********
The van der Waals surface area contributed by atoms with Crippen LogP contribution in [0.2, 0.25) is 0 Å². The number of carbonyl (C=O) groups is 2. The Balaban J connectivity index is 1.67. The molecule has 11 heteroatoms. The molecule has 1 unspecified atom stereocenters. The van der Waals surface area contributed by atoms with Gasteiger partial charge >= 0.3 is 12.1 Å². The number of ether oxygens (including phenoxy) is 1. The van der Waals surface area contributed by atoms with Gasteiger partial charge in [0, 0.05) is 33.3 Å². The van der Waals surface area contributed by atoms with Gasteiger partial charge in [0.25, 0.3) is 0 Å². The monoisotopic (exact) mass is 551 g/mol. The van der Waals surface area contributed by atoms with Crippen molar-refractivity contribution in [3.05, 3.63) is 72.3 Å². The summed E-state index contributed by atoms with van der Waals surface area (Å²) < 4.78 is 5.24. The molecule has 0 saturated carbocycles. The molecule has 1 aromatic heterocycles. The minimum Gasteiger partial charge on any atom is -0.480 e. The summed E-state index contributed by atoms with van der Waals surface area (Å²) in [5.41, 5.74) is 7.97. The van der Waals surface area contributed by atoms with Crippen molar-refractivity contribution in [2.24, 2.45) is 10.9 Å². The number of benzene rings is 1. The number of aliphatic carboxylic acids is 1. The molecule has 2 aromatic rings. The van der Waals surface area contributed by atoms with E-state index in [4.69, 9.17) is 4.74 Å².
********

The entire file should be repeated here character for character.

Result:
The van der Waals surface area contributed by atoms with Crippen LogP contribution in [0.2, 0.25) is 0 Å². The number of carbonyl (C=O) groups is 2. The Balaban J connectivity index is 1.67. The molecule has 11 heteroatoms. The molecule has 1 unspecified atom stereocenters. The van der Waals surface area contributed by atoms with Gasteiger partial charge >= 0.3 is 12.1 Å². The number of ether oxygens (including phenoxy) is 1. The van der Waals surface area contributed by atoms with Gasteiger partial charge in [0, 0.05) is 33.3 Å². The van der Waals surface area contributed by atoms with Gasteiger partial charge in [0.25, 0.3) is 0 Å². The monoisotopic (exact) mass is 551 g/mol. The van der Waals surface area contributed by atoms with Crippen molar-refractivity contribution in [3.05, 3.63) is 72.3 Å². The summed E-state index contributed by atoms with van der Waals surface area (Å²) < 4.78 is 5.24. The molecule has 0 saturated carbocycles. The molecule has 1 aromatic heterocycles. The minimum Gasteiger partial charge on any atom is -0.480 e. The summed E-state index contributed by atoms with van der Waals surface area (Å²) in [5.41, 5.74) is 7.97. The van der Waals surface area contributed by atoms with Crippen molar-refractivity contribution in [2.24, 2.45) is 10.9 Å². The number of benzene rings is 1. The number of aliphatic carboxylic acids is 1. The molecule has 2 aromatic rings. The van der Waals surface area contributed by atoms with E-state index in [4.69, 9.17) is 4.74 Å².